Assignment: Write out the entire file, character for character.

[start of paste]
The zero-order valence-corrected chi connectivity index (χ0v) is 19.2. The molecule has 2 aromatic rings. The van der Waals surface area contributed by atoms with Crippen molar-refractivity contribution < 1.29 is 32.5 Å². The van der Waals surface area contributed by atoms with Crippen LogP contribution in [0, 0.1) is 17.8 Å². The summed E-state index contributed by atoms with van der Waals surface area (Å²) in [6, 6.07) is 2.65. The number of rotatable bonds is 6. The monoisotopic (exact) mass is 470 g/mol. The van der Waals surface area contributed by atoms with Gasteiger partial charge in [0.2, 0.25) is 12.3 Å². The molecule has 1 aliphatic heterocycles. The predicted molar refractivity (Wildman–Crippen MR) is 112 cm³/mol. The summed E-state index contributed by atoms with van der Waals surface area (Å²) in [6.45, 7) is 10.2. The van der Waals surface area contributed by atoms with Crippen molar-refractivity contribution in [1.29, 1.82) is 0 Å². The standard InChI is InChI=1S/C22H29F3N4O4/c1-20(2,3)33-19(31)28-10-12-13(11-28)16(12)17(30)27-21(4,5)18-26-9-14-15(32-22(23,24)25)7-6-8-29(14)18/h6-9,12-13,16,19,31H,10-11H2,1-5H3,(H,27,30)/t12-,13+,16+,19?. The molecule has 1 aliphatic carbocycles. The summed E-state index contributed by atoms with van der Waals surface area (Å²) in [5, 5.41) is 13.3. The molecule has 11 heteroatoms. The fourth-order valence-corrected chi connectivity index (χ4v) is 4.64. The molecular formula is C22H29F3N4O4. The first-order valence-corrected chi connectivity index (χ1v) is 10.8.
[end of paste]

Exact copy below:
The zero-order valence-corrected chi connectivity index (χ0v) is 19.2. The molecule has 2 aromatic rings. The van der Waals surface area contributed by atoms with Crippen molar-refractivity contribution < 1.29 is 32.5 Å². The van der Waals surface area contributed by atoms with Crippen LogP contribution in [0, 0.1) is 17.8 Å². The summed E-state index contributed by atoms with van der Waals surface area (Å²) in [6, 6.07) is 2.65. The number of rotatable bonds is 6. The monoisotopic (exact) mass is 470 g/mol. The van der Waals surface area contributed by atoms with Gasteiger partial charge in [0.2, 0.25) is 12.3 Å². The molecule has 1 aliphatic heterocycles. The predicted molar refractivity (Wildman–Crippen MR) is 112 cm³/mol. The summed E-state index contributed by atoms with van der Waals surface area (Å²) in [6.45, 7) is 10.2. The van der Waals surface area contributed by atoms with Crippen molar-refractivity contribution in [1.29, 1.82) is 0 Å². The standard InChI is InChI=1S/C22H29F3N4O4/c1-20(2,3)33-19(31)28-10-12-13(11-28)16(12)17(30)27-21(4,5)18-26-9-14-15(32-22(23,24)25)7-6-8-29(14)18/h6-9,12-13,16,19,31H,10-11H2,1-5H3,(H,27,30)/t12-,13+,16+,19?. The molecule has 1 aliphatic carbocycles. The summed E-state index contributed by atoms with van der Waals surface area (Å²) in [5, 5.41) is 13.3. The molecule has 11 heteroatoms. The fourth-order valence-corrected chi connectivity index (χ4v) is 4.64. The molecular formula is C22H29F3N4O4. The first-order valence-corrected chi connectivity index (χ1v) is 10.8.